Industry Partners

Prairie Swine Centre is an affiliate of the University of Saskatchewan

Prairie Swine Centre is grateful for the assistance of the George Morris Centre in developing the economics portion of Pork Insight.

Financial support for the Enterprise Model Project and Pork Insight has been provided by:

Author(s): Lemay, S.P., and L. Chenard
Publication Date: January 1, 2001
Reference: Proceedings from the Manitoba Swine Seminar 2001, Volume 15, pp. 143-157
Country: Canada


Heating and ventilation equipment installed in livestock buildings have improved over the last 20 years. Most production facilities have the poroper equipment required to control the building air temperature under extreme weather conditions. But considering that majority of thee systems are strictly controlled by rooom temperature, controlling the air quality in pig barns is still a good challenge. It is generally difficult to achieve a proper control of gas and dust concentrations in real barn conditions because the control strategy used is based on temperature and energy savings rather than air quality.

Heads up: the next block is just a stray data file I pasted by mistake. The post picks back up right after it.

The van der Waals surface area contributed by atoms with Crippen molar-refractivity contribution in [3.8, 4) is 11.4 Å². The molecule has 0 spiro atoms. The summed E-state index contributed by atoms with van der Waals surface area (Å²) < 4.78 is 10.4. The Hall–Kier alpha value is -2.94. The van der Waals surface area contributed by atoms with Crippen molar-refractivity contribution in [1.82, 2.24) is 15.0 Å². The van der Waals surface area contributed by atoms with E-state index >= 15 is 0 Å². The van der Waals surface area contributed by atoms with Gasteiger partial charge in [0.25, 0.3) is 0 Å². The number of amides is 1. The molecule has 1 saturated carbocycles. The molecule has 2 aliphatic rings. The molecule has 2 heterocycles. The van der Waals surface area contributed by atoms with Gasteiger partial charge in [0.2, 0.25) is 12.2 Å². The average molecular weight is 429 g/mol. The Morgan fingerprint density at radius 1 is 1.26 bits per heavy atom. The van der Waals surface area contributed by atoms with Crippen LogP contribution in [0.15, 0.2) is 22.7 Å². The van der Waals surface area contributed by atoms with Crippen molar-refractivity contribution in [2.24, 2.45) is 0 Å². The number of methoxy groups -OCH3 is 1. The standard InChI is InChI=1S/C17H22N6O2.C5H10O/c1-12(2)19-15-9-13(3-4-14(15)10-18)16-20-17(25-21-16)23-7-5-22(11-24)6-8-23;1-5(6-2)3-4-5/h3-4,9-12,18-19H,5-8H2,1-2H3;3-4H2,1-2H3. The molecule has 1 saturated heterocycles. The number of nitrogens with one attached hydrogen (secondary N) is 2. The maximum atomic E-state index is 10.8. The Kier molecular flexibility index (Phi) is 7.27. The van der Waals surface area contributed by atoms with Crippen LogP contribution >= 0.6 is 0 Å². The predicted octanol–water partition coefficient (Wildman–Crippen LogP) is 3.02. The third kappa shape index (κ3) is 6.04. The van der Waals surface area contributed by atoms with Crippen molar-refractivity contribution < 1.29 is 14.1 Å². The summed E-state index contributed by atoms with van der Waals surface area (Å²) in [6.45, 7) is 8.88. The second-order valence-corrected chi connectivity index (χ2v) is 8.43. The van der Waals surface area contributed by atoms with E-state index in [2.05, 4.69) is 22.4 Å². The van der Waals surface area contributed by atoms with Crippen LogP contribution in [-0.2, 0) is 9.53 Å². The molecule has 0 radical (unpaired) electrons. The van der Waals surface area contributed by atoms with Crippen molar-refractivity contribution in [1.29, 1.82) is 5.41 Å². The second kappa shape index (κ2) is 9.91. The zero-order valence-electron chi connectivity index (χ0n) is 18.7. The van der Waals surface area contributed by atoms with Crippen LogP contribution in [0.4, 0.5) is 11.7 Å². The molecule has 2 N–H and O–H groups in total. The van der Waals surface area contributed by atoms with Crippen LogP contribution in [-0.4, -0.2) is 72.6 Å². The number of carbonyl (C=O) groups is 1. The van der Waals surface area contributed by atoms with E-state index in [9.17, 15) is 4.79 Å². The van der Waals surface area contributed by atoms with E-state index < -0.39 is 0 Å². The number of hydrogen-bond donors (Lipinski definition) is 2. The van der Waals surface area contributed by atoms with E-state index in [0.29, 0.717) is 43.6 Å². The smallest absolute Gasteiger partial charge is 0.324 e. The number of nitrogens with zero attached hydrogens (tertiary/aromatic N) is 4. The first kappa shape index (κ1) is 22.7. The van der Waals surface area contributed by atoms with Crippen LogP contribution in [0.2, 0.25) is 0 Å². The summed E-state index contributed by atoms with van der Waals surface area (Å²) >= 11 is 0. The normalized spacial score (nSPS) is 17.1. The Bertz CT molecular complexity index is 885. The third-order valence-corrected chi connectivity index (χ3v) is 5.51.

This paper reviews the most important airbourne contamininats present in a swine building and what should be the maximum concentration for each of these contaminants to ensure worker safety. Some health risks are discussed in the case where those limits are being exceeded. Various options are available to limit contaminant exposure in a barn environment

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